The department of labour in Mpumalanga has stopped a R45million road upgrade because the project's constructor has underpaid workers and compromised their safety.
Labour officials said Manto Consulting Engineers, the company appointed by Mpumalanga's department of roads and transport to tar the road in the Lefiso-Marapyane area, had failed to provide employees with protective equipment as required by law.
Workers were forced to use their own clothing, unsuitable for the work involved, they said.
The roads department reportedly also appointed the consulting engineers overseeing the running of the construction, and also hired the workers and the sub-contractors.
It has been two months since the project was stopped, which has angered the local villagers.
Angry villagers said that construction had come to a complete standstill.
Sowetan has also learnt that the department of roads and transport "had accepted responsibility" for not complying with Occupational Health Safety Act but have requested they be allowed to continue with their upgrade operations before presenting their case at a meeting with the labour inspector, Thabo Skosana.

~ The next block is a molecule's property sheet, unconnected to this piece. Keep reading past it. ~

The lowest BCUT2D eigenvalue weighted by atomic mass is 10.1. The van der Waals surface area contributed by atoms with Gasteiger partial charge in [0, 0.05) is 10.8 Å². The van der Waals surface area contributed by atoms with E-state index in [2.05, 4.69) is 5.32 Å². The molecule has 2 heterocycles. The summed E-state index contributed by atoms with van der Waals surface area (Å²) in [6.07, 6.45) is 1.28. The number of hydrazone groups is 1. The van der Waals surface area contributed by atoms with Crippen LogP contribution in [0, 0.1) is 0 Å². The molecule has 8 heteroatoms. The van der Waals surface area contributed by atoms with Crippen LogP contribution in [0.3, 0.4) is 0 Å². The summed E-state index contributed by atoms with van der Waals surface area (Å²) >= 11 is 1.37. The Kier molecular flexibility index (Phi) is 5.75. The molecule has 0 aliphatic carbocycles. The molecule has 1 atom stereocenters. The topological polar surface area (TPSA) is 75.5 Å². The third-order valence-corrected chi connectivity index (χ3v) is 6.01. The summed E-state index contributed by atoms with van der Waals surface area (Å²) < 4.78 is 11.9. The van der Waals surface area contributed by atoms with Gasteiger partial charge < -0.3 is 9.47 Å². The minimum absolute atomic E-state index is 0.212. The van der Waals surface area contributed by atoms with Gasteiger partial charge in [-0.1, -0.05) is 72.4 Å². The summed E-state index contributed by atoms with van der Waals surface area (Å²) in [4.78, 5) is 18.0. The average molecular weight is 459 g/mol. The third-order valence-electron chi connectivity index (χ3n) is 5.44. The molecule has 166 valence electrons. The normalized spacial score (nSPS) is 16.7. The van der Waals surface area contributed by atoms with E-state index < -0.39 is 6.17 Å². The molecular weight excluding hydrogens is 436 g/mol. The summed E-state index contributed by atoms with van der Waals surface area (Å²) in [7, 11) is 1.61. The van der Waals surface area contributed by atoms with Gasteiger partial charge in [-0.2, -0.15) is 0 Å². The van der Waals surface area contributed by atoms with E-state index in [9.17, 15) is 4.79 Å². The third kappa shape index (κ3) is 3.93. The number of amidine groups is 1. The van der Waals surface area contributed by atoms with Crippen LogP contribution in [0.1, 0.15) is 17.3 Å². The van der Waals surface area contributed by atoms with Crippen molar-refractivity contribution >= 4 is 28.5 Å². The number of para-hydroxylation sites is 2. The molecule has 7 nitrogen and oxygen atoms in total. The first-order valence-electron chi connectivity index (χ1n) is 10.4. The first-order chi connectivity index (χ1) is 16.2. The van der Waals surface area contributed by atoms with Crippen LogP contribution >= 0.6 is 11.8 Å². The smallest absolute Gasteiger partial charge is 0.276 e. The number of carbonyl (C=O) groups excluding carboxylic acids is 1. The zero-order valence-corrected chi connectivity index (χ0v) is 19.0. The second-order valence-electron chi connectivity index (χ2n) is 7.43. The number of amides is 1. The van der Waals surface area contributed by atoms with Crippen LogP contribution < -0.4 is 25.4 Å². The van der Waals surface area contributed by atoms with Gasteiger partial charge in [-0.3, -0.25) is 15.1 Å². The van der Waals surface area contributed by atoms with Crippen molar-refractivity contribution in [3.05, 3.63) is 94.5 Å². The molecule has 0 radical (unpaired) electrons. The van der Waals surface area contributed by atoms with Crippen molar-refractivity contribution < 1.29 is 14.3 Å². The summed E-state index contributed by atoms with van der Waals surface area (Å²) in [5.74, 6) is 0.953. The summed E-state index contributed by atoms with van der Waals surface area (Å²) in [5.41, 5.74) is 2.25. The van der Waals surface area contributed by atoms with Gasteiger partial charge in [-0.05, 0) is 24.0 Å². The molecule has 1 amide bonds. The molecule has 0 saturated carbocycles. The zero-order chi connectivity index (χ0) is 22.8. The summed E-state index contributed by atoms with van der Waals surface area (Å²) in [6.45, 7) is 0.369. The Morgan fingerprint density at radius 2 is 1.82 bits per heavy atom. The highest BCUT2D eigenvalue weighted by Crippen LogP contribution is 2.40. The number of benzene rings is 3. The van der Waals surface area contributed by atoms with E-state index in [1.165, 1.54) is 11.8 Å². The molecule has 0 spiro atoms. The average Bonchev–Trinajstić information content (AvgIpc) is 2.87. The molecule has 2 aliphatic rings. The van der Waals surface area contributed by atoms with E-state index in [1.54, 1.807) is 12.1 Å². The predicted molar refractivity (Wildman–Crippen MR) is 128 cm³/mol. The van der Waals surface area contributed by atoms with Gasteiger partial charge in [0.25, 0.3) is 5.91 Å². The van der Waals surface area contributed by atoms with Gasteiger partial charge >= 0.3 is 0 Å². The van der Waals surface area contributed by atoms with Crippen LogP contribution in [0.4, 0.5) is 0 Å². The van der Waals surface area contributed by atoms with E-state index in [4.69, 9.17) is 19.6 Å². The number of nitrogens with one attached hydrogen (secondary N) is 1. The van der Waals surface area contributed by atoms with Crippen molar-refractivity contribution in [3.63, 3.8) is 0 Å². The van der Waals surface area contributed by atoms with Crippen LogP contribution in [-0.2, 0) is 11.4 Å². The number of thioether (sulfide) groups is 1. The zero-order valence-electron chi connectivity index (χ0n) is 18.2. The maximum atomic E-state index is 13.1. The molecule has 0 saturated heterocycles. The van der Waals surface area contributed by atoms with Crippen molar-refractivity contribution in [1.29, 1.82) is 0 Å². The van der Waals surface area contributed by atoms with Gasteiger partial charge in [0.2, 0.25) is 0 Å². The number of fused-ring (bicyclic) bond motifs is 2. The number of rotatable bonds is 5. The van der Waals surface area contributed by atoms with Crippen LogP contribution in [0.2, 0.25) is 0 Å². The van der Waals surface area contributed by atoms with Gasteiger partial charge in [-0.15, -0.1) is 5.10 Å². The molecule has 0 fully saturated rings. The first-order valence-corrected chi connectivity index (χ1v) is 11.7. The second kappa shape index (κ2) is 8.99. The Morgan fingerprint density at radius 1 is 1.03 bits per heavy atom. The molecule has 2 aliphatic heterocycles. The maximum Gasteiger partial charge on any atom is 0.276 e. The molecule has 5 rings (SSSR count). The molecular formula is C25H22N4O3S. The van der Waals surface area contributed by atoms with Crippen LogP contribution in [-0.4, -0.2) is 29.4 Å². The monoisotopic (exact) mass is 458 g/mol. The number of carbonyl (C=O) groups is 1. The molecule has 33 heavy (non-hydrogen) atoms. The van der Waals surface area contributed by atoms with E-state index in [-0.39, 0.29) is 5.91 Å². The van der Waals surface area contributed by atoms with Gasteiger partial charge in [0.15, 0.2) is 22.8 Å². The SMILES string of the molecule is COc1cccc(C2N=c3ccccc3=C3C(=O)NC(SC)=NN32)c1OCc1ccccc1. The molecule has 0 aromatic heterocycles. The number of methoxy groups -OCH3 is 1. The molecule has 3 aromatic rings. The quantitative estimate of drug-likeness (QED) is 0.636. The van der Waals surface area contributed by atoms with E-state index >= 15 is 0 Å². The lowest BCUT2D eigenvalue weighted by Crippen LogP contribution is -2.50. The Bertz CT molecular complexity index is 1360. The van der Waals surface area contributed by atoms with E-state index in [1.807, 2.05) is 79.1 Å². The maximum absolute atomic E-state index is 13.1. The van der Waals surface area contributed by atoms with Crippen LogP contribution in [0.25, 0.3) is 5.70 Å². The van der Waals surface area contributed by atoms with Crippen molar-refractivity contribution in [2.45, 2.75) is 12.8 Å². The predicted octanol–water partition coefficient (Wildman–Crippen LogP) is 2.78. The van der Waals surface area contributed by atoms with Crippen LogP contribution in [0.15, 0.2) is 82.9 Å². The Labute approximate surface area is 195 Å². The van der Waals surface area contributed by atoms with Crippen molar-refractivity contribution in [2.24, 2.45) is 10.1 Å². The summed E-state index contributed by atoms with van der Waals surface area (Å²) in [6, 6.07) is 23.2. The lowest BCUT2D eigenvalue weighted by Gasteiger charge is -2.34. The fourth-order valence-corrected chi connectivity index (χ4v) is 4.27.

"We have said no," said Tony Mphahlele, the provincial labour department's spokesman.
"It would be wrong of us to allow a certain company or department to continue with their duties while our statutes are being violated," he said.
"The resolution was that, until the requirements of the inspector were complied with, the status quo at the site will remain."
The roads department has promised to have all the relevant documents ready by Friday.
Community leader Sam Mmutle said they had not been given adequate reasons for the work stoppage.
Mphahlele said the construction was "temporarily halted" after an inspection on the work site had provided "shocking findings".
He said his department also wanted workers be paid the minimum wage, dating from the commencement of the contract, after it was discovered that the workers were being paid R6,87 an hour instead of R12,11.
Manto Consulting Engineers claim that "a risk assessment and analysis" had been conducted twice already and that the required health and safety specifications had been recommended to them.